Talking Sides

Matthew Restall on the four glorious sides of Blue Moves.

You may be unlikely to listen to a double album today as exactly that—a set of four sides of vinyl. And there is nothing wrong with streaming it as a single sequence of eighteen tracks (re-sequencing or editing the album is a trickier issue, as I discuss in my Blue Moves book). But it is worth considering why an album from the vinyl era was assembled the way it was—in the case of Blue Moves, by its brilliant producer, Gus Dudgeon. So, here is a brief side-by-side take on the album.

Side 1. It is well over four minutes before Elton starts singing. It is eleven minutes before we hear the full band sound. Only one other John album begins with such an extended instrumental beginning, his only other double—Goodbye Yellow Brick Road. But listeners expecting something of the arena-rock bluster of the earlier album’s openers were disappointed and confused by the start of Blue Moves. To some, the short, lightweight instrumental that prefaces “Tonight,” that song’s long orchestral beginning, its length (almost eight minutes) and opening line (“Tonight, do we have to fight again?”), amounted to something gloomy and pretentious.

Yet viewed as a whole, Side 1 of Blue simply arranges differently the same three signature elements of the Elton John sound that are famously present on Side 1 of Yellow: John at his piano, his band of skilled and polished veterans, and an orchestra arranged with equal talent and effect. The thrill of a classic John/Taupin Americana-themed rocker, “One Horse Town,” is enhanced by its long anticipation. So is the wait for the power-piano ballad that closes the side, “Chameleon,” a lush oft-overlooked gem that surely—had the album’s timing been different—would have been a successful single and a staple of John hits collections for decades.

Side 2. The same could be said of “Crazy Water,” one of the four tracks on the second side; it was a minor hit in Britain (not released in the US), at a time when two genres were competing to dominate popular music: punk and disco. “Crazy Water” is great, but it is neither of those. Dramatically different in many ways from each other, punk and disco were nonetheless both subversive antidotes to an industry that by 1977 seemed bloated by excess and exploitation. As a millionaire rock star, John was suddenly spectacularly uncool.

Side 2 of Blue Moves is a good example of why the album somehow seems fresher now than when it was new. Unmoored from the need to be an expression of the moment, it is free to explore and celebrate the John/Taupin musical history, their influences and passions. By the end of Side 2, it is clear how much this is a music lover’s album.

Side 3. The album produced one hit single, “Sorry Seems to Be the Hardest Word,” which opens the third side. It helped the album’s long-term sales less than one might imagine, due to its inclusion on a “greatest hits” record within a year of the release of Blue Moves (an episode in a tale of record label competition told in my Blue Moves book). It also added to the album’s reputation as depressingly blue, packed with maudlin ruminations on divorce—for the marriage of John’s lyricist, Bernie Taupin, to the woman celebrated in beloved John/Taupin love songs like “Tiny Dancer” was collapsing.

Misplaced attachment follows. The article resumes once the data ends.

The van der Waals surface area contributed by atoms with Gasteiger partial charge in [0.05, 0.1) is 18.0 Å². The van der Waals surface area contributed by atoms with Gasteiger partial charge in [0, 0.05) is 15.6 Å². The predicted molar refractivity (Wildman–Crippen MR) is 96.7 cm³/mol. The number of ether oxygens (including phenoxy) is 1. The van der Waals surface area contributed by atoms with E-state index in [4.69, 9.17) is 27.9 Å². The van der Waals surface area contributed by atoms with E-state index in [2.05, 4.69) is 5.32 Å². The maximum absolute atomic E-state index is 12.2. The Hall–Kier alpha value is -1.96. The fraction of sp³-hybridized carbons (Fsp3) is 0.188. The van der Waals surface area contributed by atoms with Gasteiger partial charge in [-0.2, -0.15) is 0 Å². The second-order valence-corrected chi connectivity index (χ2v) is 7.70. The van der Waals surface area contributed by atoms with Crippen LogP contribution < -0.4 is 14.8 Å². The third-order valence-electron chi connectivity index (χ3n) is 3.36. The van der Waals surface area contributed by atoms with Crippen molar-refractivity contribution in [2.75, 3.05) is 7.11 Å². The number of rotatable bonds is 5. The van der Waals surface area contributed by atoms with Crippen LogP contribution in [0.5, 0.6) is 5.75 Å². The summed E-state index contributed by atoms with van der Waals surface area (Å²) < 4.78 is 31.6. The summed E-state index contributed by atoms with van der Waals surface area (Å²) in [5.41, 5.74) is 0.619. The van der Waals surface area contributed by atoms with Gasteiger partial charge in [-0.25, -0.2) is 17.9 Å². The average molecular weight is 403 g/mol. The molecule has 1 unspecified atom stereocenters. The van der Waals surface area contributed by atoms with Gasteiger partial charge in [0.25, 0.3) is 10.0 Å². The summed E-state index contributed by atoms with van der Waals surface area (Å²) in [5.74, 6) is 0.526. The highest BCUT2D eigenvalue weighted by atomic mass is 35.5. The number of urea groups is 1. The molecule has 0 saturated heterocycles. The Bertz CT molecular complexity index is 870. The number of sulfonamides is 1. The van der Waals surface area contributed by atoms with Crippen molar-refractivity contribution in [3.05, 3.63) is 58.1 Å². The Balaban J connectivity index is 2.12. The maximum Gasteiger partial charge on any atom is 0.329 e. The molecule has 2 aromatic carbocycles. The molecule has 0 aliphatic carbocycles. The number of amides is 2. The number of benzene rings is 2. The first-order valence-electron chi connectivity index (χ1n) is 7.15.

To be sure, the theme of love’s endings runs thickly through the album, but it never drags it down. Only eight of the eighteen tracks touch on the theme—four of them on Side 3—and John gives almost half of them mid- or up-tempo musical treatments. The musical tone of the side is, in the end, varied and poignant, not mawkish. How can five tracks that begin with the line “What have I got to do to make you love me?” and end with a song about a suicide be anything other than a bummer? Listen (and read) and decide for yourself!

Side 4. Dudgeon, wishing Blue Moves was a single album, buried on Side 4 the songs he least liked. But while the side does include a couple of the album’s weaker numbers, it also includes two of its most interesting—“Idol,” which inspired a whole chapter of my Blue Moves book, and the silly, delirious, irresistible closing track, “Bite Your Lip (Get Up And Dance!)” One of my book’s arguments regarding the reception of the album is built around John’s decisions to stop touring in the years right after its release. The contrast between his touring schedule before and after Blue Moves had major consequences.

But if any doubt remained as to how differently the troubled double and its singles might have fared on the charts had John continued his hectic touring schedule, it is put to rest by his performance of “Bite Your Lip” in Central Park in 1980.  Wearing an oversized Donald Duck costume, John used the song as an encore (it is easily found on YouTube), giving a hint as to how the album might have been successfully promoted three years earlier.

Hardcore vinyl enthusiast? Read more about how Blue Moves was assembled here!

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